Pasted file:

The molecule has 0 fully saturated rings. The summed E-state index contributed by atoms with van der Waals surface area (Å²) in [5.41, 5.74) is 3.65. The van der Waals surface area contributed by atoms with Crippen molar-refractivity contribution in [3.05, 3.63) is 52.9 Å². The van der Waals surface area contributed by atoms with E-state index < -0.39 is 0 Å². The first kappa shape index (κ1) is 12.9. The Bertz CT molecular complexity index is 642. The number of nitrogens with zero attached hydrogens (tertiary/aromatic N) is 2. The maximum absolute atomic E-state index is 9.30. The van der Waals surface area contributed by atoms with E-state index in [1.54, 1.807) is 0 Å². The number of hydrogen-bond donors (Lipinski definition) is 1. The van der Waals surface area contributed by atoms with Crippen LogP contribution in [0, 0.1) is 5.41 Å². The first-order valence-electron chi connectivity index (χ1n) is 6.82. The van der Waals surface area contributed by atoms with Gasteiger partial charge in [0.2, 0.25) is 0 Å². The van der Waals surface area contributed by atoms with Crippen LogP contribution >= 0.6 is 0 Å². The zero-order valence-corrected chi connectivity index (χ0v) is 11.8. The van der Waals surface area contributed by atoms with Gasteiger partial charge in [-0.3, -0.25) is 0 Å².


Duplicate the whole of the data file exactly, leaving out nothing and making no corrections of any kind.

The molecule has 0 fully saturated rings. The summed E-state index contributed by atoms with van der Waals surface area (Å²) in [5.41, 5.74) is 3.65. The van der Waals surface area contributed by atoms with Crippen molar-refractivity contribution in [3.05, 3.63) is 52.9 Å². The van der Waals surface area contributed by atoms with E-state index < -0.39 is 0 Å². The first kappa shape index (κ1) is 12.9. The Bertz CT molecular complexity index is 642. The number of nitrogens with zero attached hydrogens (tertiary/aromatic N) is 2. The maximum absolute atomic E-state index is 9.30. The van der Waals surface area contributed by atoms with E-state index in [1.54, 1.807) is 0 Å². The number of hydrogen-bond donors (Lipinski definition) is 1. The van der Waals surface area contributed by atoms with Crippen LogP contribution in [0, 0.1) is 5.41 Å². The first-order valence-electron chi connectivity index (χ1n) is 6.82. The van der Waals surface area contributed by atoms with Gasteiger partial charge in [0.2, 0.25) is 0 Å². The van der Waals surface area contributed by atoms with Crippen LogP contribution >= 0.6 is 0 Å². The zero-order valence-corrected chi connectivity index (χ0v) is 11.8. The van der Waals surface area contributed by atoms with Gasteiger partial charge in [-0.3, -0.25) is 0 Å².